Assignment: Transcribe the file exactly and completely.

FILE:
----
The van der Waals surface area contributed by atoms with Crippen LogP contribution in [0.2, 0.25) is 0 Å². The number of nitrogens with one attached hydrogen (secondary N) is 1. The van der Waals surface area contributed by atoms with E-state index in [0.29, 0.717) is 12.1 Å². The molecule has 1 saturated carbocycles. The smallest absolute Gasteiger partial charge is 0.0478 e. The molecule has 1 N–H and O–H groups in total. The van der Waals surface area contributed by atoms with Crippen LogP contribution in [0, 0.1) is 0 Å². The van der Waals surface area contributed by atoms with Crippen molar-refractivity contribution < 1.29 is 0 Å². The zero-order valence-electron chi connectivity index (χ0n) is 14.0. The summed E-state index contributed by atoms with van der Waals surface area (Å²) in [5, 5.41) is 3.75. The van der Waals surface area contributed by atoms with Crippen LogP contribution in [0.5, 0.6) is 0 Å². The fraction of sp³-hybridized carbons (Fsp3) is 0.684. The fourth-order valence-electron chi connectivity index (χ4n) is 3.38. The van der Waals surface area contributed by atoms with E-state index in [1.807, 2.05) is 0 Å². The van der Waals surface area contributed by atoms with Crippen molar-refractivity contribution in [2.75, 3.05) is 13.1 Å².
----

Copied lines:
The van der Waals surface area contributed by atoms with Crippen LogP contribution in [0.2, 0.25) is 0 Å². The number of nitrogens with one attached hydrogen (secondary N) is 1. The van der Waals surface area contributed by atoms with E-state index in [0.29, 0.717) is 12.1 Å². The molecule has 1 saturated carbocycles. The smallest absolute Gasteiger partial charge is 0.0478 e. The molecule has 1 N–H and O–H groups in total. The van der Waals surface area contributed by atoms with Crippen LogP contribution in [0, 0.1) is 0 Å². The van der Waals surface area contributed by atoms with Crippen molar-refractivity contribution < 1.29 is 0 Å². The zero-order valence-electron chi connectivity index (χ0n) is 14.0. The summed E-state index contributed by atoms with van der Waals surface area (Å²) in [5, 5.41) is 3.75. The van der Waals surface area contributed by atoms with Crippen LogP contribution in [0.5, 0.6) is 0 Å². The fraction of sp³-hybridized carbons (Fsp3) is 0.684. The fourth-order valence-electron chi connectivity index (χ4n) is 3.38. The van der Waals surface area contributed by atoms with E-state index in [1.807, 2.05) is 0 Å². The van der Waals surface area contributed by atoms with Crippen molar-refractivity contribution in [2.75, 3.05) is 13.1 Å².